Frank BRUNO (1961-)

Frank Bruno This Is Your Life

programme details...

  • Edition No: 855
  • Subject No: 844
  • Broadcast date: Wed 3 Feb 1993
  • Broadcast time: 7.00-7.30pm
  • Recorded: Tue 26 Jan 1993
  • Venue: Teddington Studios
  • Series: 33
  • Edition: 19
  • Code name: Glove

on the guest list...

  • Laura - wife
  • Lynette - mother
  • Michael - brother
  • Faye - sister
  • Joan - sister
  • Peter Mooney - father-in-law
  • Mary Mooney - mother-in-law
  • George Francis
  • Mickey Duff
  • Nigel Benn
  • Duke McKenzie
  • Horace Notice
  • John Conteh
  • Freddie Starr
  • Nicola - daughter
  • Rachel - daughter
  • Harry Carpenter
  • John Urwin
  • Allan Lawrence
  • Joan Lawrence
  • Roy Castle
  • Father Tony McSweeney
  • Reg Gutteridge
  • message from Muhammad Ali
  • Tom Sheby
  • message from HRH Prince of Wales
  • Jimmy Savile
  • Eddie O'Gorman
  • Mike Jackson
  • Lennox Lewis
  • Henrietta - grandmother
  • Eddie - brother
  • Edina - niece
  • Jonathan - nephew
  • Filmed tributes:
  • Lenny Henry
  • Syd Little
  • Eddie Large
  • Phil Collins

production team...

  • Researcher: Sarah Ann Cockcroft
  • Writer: Norman Giller
  • Directors: Brian Klein, Malcolm Morris
  • Associate Producer: John Graham
  • Producer: Malcolm Morris
  • names above in bold indicate subjects of This Is Your Life
related pages...
Frank Bruno This Is Your Life Frank Bruno This Is Your Life Frank Bruno This Is Your Life Frank Bruno This Is Your Life Frank Bruno This Is Your Life Frank Bruno This Is Your Life Frank Bruno This Is Your Life Frank Bruno This Is Your Life Frank Bruno This Is Your Life Frank Bruno This Is Your Life Frank Bruno This Is Your Life Frank Bruno This Is Your Life

Screenshots of Frank Bruno This Is Your Life

Frank Bruno's biography

Frank Bruno recalls his experience of This Is Your Life in his book, From Zero to Hero, written with This Is Your Life scriptwriter Norman Giller...

The Frank Bruno 'hit' was planned just like a military operation. Somehow we had to get Frank in front of the This Is Your Life cameras without raising his suspicions. Laura, our chief co-conspirator, warned us that Frank would take some catching because he is such an alert character. 'It's got to be something really believable to get him,' she told the associate producer John Graham. 'If he guesses what's going on he'll run a mile.'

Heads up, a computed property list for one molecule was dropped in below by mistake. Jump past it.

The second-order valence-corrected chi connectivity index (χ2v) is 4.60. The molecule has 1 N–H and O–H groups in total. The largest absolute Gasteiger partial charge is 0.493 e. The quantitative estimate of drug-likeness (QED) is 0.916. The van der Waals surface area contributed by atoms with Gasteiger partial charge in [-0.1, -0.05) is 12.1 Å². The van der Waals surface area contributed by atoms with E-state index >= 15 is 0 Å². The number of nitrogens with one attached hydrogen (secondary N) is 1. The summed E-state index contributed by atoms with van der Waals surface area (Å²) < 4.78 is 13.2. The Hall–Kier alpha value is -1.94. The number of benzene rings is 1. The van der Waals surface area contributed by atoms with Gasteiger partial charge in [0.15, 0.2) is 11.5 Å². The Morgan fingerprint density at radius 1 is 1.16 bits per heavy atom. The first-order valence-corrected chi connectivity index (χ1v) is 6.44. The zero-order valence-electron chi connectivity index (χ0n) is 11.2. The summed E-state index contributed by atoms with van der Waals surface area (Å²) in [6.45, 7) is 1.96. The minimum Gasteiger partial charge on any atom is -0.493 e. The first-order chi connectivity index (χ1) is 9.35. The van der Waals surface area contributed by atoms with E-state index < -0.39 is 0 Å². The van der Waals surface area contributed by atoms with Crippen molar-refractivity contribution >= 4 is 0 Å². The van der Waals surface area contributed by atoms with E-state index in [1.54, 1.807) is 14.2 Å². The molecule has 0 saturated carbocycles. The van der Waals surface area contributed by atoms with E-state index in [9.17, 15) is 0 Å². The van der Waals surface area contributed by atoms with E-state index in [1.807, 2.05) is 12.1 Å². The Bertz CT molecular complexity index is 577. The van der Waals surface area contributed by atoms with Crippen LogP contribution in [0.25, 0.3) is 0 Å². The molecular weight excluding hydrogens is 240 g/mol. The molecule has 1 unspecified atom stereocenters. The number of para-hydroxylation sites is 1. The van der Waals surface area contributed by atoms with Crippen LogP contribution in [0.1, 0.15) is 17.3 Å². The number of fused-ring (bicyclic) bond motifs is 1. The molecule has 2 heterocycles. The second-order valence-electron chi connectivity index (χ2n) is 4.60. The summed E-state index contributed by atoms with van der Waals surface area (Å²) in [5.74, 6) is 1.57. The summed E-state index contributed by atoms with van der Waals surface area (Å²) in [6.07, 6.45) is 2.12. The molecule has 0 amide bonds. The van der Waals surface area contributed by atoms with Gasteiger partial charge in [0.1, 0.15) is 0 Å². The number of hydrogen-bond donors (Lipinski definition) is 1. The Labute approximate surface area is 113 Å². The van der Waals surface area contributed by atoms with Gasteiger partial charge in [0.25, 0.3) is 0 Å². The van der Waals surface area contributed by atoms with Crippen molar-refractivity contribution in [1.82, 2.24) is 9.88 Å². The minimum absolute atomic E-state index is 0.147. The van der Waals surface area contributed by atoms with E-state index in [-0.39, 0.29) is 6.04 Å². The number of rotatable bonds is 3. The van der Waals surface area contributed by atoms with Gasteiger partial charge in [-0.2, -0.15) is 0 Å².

Having got Laura's reluctant go-ahead ('He'll murder me'), the Life hit team was called to a planning meeting at Teddington Studios by producer Malcolm Morris. I was present in my role as scriptwriter, along with presenter Michael Aspel, director Brian Klein, script editor Roy Bottomley, John Graham and researcher Sarah Cockcroft. This was in the second week of December 1992. The recording date was set for 26 January 1993, with transmission scheduled for the following week.

We had drawn up a list of possible guests, and it was reckoned that including Frank's relatives and closest friends there would be about seventy people on set. There would need to be relatives flown in from the West Indies, and we put in calls to the United States to see whether Muhammad Ali or Mike Tyson would be available to join us live at Teddington Studios. Our main concentration was on planning what is known in Life jargon as the 'pick up' or 'hit'. Frank was given the codename 'Glove', and from that first meeting until the day of the show nobody even used his proper name. Security at the Life office is MI5-tight. Any hint of a leak and the show is dropped.

We explored several pick-up possibilities, including Michael climbing into the ring disguised as a referee, invading Frank's gymnasium and also sneaking in at the ringside while he was being interviewed by Harry Carpenter. We dropped them all because the security risk was too great. Finally we settled on bringing Frank's pal Freddie Starr in on the secret. They had recently recorded a Freddie Starr Special for Central Television, and Laura booked Frank to go to the office of Central to see an unedited preview of the show with Freddie.

Frank Bruno recalls:

'Laura told me that Freddie's producer had phoned to suggest that I should see the unedited version in case there was anything I wanted to change. He had also wanted me there, so Laura said, to have some publicity shots taken with Freddie. This struck me as a bit odd because when I was recording the show with Freddie in the Midlands there was a Central Television photographer taking pictures right, left and centre. But you don't stop and think, 'This has got to be a catch. They're setting me up for This Is Your Life.' So I told Laura to go ahead and accept the date. Freddie is a good old mate of mine, and I would not think twice about going to see him even though this usually meant non-stop leg-pulling. But Laura was right. If I had had even the slightest suspicion it was for a This Is Your Life programme I would have run a mile. I love the show when it's about other people but, believe it or believe it not, I'm a pretty shy man at heart and always felt I would have died of embarrassment.'